COMPARING CITIES OF THE WORLD ACCORDING TO THEIR FOOD SECURITY RISKS AND OPPORTUNITIES
Free (open access)
953 - 962
WIL H.G.J. HENNEN, VASCO DIOGO, NICO B.P. POLMAN, MARIJKE W.C. DIJKSHOORN-DEKKER
Due to the combined effect of climate change, expected population growth and increased concentration of population in cities and towns, food insecurity in urban areas is becoming of increasing concern and is regarded as one of the most prominent development challenges for the 21st century. Cities differ with respect to their specific food security risks and opportunities of local food supply to meet the increasing demand for food. The tool “Global Metropolitan Detector” has been developed to compare cities of the world based on different dimensions of food security, particularly availability, accessibility, and affordability of food, risk of floods and climate change, and healthy diets. Worldwide publicly available datasets, e.g. from FAOSTAT, EarthStat and WorldClim, are used. These are separately converted (aggregated/disaggregated) to a homogenous 5 arc-minute grid and combined in the tool to calculate (by weighted average) and compare the demand and local supply of food, including the required area of land to meet the city-specific consumption needs (measured in “Food Metres”). The purpose is to benchmark 850 cities based on several aspects related to food security. The resulting benchmark of cities and their indicator values can be visualised in maps showing their position with respect to food security in general, or investigate particular aspects in more detail, e.g. cities having low/high flood risks or cities that are better able to meet the demand of (fresh) vegetables and fruit from local producers. The maps can support policymakers to identify causes and locations of food insecurity, and the indicative results – based on limited available worldwide data – can serve as an inducement for further investigation with more detailed data from cities.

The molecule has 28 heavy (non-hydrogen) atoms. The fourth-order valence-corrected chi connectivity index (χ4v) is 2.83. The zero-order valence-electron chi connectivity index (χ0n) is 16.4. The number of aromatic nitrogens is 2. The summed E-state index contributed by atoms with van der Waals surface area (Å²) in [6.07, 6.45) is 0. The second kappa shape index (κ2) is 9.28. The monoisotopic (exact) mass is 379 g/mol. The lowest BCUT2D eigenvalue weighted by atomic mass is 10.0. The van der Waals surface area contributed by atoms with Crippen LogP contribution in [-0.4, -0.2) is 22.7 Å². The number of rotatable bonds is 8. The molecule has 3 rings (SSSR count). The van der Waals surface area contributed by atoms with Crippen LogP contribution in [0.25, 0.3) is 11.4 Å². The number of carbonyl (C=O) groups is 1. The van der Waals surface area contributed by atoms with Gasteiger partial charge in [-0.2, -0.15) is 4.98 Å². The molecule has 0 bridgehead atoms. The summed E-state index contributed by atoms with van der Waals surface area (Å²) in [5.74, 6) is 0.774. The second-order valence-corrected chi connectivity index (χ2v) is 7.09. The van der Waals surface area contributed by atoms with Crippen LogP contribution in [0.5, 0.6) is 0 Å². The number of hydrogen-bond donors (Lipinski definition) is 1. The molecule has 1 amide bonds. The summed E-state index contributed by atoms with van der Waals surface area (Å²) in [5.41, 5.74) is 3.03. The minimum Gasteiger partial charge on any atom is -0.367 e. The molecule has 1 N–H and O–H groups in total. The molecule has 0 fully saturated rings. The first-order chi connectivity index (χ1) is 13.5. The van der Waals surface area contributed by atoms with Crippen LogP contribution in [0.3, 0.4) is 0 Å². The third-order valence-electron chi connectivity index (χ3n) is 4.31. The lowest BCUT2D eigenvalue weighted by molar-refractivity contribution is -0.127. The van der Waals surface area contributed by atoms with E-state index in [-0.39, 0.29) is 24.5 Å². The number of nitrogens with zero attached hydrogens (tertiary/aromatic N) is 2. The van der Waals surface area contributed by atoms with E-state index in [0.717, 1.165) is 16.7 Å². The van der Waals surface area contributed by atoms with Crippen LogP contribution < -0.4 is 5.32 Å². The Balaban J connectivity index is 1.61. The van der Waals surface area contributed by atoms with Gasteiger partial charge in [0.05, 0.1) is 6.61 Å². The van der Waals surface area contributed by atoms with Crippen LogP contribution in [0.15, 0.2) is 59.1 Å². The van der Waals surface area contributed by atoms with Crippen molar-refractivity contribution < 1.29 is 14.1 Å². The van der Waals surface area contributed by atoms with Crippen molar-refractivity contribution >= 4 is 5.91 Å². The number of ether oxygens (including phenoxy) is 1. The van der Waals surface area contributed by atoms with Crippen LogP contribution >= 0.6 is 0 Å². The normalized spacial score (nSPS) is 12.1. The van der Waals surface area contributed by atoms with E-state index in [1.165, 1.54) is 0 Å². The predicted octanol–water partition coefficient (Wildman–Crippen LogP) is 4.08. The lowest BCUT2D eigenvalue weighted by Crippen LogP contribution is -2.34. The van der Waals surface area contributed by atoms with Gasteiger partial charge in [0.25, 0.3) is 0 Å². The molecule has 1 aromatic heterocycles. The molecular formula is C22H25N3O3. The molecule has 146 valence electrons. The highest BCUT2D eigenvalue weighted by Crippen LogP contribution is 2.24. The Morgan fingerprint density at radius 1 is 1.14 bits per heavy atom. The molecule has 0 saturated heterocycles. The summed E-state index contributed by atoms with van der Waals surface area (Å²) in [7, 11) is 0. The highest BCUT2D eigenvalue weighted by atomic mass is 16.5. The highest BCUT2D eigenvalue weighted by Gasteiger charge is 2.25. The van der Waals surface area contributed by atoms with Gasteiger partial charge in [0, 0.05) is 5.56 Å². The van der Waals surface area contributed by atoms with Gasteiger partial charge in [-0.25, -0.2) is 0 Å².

metropolitan, benchmarking, cities, urban, food secure, food metres, FAO, GIS, climate